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October 13, 2012 Fall has arrived. We’re wrapping up late summer projects and thinking about when the grazing season will end. When will it end? We don’t actually know. One neighbor says the region is in for a rough winter and another says it’s going to be a piece of cake! Well, which is it? Since we can’t know in advance we have to plan for a short grazing season and a long winter when putting up enough hay for all the animals. Some of our stored hay came from our property and the rest is coming from a nearby farm. A safe bet in our area is to plan on feeding hay for at least 120 days – December 15th - April 15th. Last year we grazed almost the entire winter! This was good and bad as the sheep grazed nutritious forage and were simultaneously working on improving the pastures but their hooves became soggy and soft as the wet, warm winter had them standing in water-logged soil. We routinely brought the flock into the barn to check their hooves for excessive growth and to trim feet that had started to delaminate due to the moisture. By trimming regularly we were able to head off potentially damaging hoof rot and maintain normally shaped hooves. Hoof health is critical as it impacts the overall health of the animal.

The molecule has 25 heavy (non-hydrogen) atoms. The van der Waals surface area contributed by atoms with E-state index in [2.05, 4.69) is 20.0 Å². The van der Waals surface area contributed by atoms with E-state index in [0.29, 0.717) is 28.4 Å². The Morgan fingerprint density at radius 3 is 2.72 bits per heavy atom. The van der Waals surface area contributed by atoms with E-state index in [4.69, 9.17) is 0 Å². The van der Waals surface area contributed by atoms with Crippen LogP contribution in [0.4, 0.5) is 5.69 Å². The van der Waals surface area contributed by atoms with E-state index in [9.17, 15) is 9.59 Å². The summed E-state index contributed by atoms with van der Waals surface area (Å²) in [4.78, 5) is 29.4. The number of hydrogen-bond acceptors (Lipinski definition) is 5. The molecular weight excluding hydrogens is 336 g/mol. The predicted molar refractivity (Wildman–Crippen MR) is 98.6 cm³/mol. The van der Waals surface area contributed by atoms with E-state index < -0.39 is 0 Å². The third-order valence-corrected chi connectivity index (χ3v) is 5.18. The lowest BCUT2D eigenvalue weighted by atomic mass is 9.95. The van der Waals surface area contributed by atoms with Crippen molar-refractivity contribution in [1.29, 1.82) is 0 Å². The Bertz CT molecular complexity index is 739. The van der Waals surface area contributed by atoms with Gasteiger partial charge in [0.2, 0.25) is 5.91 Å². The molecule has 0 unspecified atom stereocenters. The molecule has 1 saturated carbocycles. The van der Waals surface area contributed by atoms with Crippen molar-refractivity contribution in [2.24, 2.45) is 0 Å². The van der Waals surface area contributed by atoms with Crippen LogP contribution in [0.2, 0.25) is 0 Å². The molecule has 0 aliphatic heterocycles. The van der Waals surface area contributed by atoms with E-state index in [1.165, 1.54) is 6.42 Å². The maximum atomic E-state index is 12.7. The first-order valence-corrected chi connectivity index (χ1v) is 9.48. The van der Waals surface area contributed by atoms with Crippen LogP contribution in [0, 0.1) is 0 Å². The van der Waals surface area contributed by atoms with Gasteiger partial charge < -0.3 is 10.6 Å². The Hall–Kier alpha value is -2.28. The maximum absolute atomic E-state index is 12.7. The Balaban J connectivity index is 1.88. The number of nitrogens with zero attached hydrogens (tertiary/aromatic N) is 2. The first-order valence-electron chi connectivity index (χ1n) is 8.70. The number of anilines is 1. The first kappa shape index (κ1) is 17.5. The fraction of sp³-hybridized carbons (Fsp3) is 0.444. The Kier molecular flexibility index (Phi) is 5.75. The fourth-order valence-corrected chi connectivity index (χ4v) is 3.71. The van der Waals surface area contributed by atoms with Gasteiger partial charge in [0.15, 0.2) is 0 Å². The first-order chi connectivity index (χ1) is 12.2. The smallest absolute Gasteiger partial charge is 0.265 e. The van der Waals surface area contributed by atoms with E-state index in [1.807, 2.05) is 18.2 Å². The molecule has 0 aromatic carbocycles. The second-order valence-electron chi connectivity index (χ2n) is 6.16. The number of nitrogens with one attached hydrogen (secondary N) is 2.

This year we don’t expect to be able to graze as much so we’ll need more hay than last winter. Early on we decided not to purchase expensive farm equipment such as tractors and haying equipment. In addition to representing large outlays of cash, farm implements are difficult and expensive to maintain and repair and they wouldn’t get used on our farm all that much. Having a startup flock of small livestock, such as sheep, allows us to work with relatively small quantities of feed and water. If we were focusing on raising cattle we would probably think twice about operating